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Old 05-21-2012, 12:38 AM   #1
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First long passage

We just completed our fist long trip, Dana Pont to Santa Barbara. Did it in two legs. Friday afternoon Dana Point to San Pedro and Saturday San Pedro to Santa Barbara, 121 miles total. A little rough on the first leg heading into about 15 to 20 and a 4 foot 9 second swell. We made a decision to burn diesel rather than daylight on both legs and pushed a little harder than usual. First leg averaged 7.62 knts and 1.18 miles/gal, second leg 8.08 knts and 1.2 miles/gal. Burned more fuel than expected. But i guess that is what you get when you are over hull speed. Everything went well, on the first leg got a little water on the forward bunk from all the water on deck and a hatch that could use some sealing. Santa Barbara is the new home for Fleur De Lys for the next 2 years. Looking forwrad to exploring the islands and doing some surfing and diving.
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Old 05-21-2012, 12:57 AM   #2
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Channel islands are really special

I'm thinking of cruising down from the Delta later this fall. It's been 10 years or so since the last trip out to the islands. Santa Cruz Island is a really special place to visit. It took me two trips to find Painted Cave. When I did it was hard to believe. You should really enjoy yourself.
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Old 05-21-2012, 06:11 AM   #3
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Burned more fuel than expected. But i guess that is what you get when you are over hull speed.

Indeed slow down a K or so and save half of the fuel burn.

SQ rt of LWL x 1.1 is about as fast as you can go cheaply. SL times .9 is even cheaper.

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Old 05-21-2012, 09:41 AM   #4
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The Admiral wanted to "make sure" we made it into our slip before dark. We normally cruse about a knt slower. 2 if we want to save fuel.
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Old 05-22-2012, 01:36 AM   #5
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make sure to eat at up stairs at Brophy Bros in the Harbor in SB, we had our boat there for eight years.. it is still my favorite place in California
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Old 05-22-2012, 09:26 AM   #6
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I would kill for that kind of fuel economy. My 210 Cummins (twin) burns 3.5 GPH at 8 knts. I have a 25X27 props on 2.66:1 transmissions. I plan on doing WOT sea trials with a good Lazar tach at various RPMs and then get a prop company to evaluate the data. I should be able to get better fuel economy at cruising speed. Not really interested in increasing top end speed, just want to save some $$$$$.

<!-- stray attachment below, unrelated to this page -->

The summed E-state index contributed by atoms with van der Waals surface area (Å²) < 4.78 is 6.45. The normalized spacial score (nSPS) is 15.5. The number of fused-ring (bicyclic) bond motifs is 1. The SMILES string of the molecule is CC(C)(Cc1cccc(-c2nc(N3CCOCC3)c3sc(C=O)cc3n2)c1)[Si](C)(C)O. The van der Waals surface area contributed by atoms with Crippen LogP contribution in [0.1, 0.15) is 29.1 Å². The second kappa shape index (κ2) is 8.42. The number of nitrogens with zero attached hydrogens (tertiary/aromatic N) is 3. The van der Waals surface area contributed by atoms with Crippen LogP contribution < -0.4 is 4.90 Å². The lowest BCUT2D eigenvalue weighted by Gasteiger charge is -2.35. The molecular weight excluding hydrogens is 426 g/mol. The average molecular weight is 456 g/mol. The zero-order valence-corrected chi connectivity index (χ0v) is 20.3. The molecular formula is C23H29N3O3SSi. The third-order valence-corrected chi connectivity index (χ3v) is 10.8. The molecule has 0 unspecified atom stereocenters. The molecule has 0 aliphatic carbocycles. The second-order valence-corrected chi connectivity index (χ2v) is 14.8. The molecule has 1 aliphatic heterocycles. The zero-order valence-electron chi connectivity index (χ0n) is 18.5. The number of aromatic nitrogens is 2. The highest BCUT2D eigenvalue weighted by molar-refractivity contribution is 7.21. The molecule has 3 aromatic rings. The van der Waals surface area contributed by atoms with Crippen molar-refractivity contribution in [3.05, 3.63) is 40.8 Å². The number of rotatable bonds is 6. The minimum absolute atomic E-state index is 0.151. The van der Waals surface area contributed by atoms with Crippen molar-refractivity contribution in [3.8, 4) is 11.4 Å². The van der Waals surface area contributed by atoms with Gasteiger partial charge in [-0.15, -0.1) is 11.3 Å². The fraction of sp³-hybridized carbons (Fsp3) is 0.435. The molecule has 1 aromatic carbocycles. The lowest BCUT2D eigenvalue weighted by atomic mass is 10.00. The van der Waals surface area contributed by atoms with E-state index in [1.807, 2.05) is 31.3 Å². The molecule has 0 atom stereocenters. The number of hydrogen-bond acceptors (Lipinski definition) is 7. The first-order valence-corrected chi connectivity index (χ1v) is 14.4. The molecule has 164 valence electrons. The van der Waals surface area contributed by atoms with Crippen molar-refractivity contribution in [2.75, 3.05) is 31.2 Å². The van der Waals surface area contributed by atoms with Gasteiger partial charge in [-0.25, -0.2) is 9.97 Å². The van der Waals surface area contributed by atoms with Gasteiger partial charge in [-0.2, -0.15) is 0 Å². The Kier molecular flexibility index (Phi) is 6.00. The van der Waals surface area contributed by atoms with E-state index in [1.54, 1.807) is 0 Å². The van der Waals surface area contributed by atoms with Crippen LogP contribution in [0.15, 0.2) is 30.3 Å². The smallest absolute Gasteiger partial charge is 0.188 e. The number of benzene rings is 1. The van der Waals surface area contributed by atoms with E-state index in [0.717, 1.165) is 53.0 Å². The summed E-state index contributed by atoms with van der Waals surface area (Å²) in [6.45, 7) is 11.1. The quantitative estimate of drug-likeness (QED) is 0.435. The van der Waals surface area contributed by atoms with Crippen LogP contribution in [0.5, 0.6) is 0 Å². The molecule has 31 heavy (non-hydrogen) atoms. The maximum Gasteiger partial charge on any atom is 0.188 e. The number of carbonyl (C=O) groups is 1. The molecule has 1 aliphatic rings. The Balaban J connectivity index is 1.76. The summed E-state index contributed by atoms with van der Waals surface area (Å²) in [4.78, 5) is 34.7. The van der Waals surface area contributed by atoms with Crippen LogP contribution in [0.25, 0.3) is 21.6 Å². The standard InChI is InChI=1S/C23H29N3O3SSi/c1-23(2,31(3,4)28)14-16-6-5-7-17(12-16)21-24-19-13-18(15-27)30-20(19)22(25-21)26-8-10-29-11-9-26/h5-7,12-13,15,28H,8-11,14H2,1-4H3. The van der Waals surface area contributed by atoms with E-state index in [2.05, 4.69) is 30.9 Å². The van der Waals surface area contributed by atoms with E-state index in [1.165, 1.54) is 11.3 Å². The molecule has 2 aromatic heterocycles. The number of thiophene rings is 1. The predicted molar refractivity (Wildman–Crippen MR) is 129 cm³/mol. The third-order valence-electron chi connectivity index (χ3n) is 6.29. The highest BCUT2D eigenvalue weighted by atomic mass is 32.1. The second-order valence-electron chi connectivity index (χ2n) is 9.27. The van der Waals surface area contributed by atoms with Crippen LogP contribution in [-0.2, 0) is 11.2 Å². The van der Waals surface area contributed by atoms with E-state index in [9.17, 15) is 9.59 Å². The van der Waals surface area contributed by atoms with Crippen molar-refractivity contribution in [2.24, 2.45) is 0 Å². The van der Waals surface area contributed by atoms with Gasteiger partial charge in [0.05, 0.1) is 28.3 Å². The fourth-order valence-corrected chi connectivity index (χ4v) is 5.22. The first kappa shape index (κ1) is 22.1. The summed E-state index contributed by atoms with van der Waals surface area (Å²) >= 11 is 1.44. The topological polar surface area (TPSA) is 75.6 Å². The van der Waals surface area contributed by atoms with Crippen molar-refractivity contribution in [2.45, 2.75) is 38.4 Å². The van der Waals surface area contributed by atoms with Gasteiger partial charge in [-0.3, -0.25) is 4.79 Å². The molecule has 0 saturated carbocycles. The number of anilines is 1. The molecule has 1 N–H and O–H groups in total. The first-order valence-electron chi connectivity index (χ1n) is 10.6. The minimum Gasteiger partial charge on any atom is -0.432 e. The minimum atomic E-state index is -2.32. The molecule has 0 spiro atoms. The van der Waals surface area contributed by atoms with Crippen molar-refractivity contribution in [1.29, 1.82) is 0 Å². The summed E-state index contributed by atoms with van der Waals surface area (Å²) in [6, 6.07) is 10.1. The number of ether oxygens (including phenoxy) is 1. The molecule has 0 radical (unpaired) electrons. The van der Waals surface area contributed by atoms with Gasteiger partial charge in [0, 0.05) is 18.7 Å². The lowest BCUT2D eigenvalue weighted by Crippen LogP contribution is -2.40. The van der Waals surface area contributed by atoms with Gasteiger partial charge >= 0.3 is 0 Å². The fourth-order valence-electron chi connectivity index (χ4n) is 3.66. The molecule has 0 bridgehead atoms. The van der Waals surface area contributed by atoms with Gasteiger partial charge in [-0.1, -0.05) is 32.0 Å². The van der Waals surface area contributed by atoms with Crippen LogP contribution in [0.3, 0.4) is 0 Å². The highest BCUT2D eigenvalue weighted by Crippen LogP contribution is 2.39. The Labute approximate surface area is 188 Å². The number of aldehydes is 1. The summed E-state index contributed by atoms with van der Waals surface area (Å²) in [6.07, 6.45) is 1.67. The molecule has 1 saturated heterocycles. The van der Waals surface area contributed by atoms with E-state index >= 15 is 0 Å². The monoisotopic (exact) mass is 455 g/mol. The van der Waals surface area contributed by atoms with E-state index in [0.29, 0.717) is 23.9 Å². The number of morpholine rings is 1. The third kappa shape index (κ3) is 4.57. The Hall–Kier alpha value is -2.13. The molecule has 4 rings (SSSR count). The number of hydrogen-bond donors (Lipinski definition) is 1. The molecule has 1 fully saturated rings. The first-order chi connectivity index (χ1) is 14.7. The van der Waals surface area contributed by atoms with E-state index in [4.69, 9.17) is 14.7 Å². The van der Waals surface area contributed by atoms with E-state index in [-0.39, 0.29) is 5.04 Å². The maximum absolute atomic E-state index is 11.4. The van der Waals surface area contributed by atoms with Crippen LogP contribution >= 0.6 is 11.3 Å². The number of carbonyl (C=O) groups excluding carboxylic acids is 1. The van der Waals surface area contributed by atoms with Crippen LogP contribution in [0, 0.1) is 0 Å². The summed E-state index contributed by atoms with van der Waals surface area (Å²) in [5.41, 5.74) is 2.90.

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Old 05-22-2012, 11:20 AM   #7
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Hi Dave,

I have the same motor cummins B5.9T at 210hp. However, since my boat is a single with a full displacement hull plus having a fairly narrow beam and fairly lightweight(20000 lbs). I cruise at 7.5 knots Rpm of 1500 and use 1.5 gal/hr.

Mathematically, I am using somewhere around 35 hp to move the boat at that speed, so the motor is considerably overpowered for normal duty in my case.

I turn a 3 blade 24 x 18 prop, the gear is a Hurth 2:1


Not to restart the argument about whether to run on one engine at a time while cruising issue, but some argue that is one way to help the fuel economy with twins.

I bet if you slow down to 7 knots you will improve your economy noticably
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Old 05-22-2012, 11:23 AM   #8
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Welcome to the neighborhood!!
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Old 05-22-2012, 03:26 PM   #9
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I am new to the forum. I am a sailor who is considering a transition to a trawler. My last boat was an Isander Freeport 41 motor sailor. I had a Ford Lehman 80 hp and burned .75 gph at hull speed (7 k) at 1800 rpm. I am looking into a CHB 39 with twin 150's. I don't know the make or model. I expect this will eat my fuel budget and not really gain me much speed at 39 feet, same as my IF 41. I would like to find a 36 footer with a single ford 120. Is the advantage of a second engine (in the event of breakdown) worth the coast of maintenance of a second engine? How many of you guys know of regular engine failure involving a tow or serious endangerment? Plus, at what size/displacement do I really need to consider a second engine to push the boat at hull speed against wind and tide? Is there a formula i.e 37 feet at 34,000 lbs = 160 hp???
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Old 05-22-2012, 06:18 PM   #10
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Welcome to the forum Bill. My first two boats in the late 80's were twins. After I got away from gas I have had single engine boats ever since. The single v twin debate goes on and on and if you had no problems handling your motorsailor with single then I'd say stick with it. To me its not worth the extra maintence and fuel for the twins. Larryw
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Old 05-22-2012, 06:31 PM   #11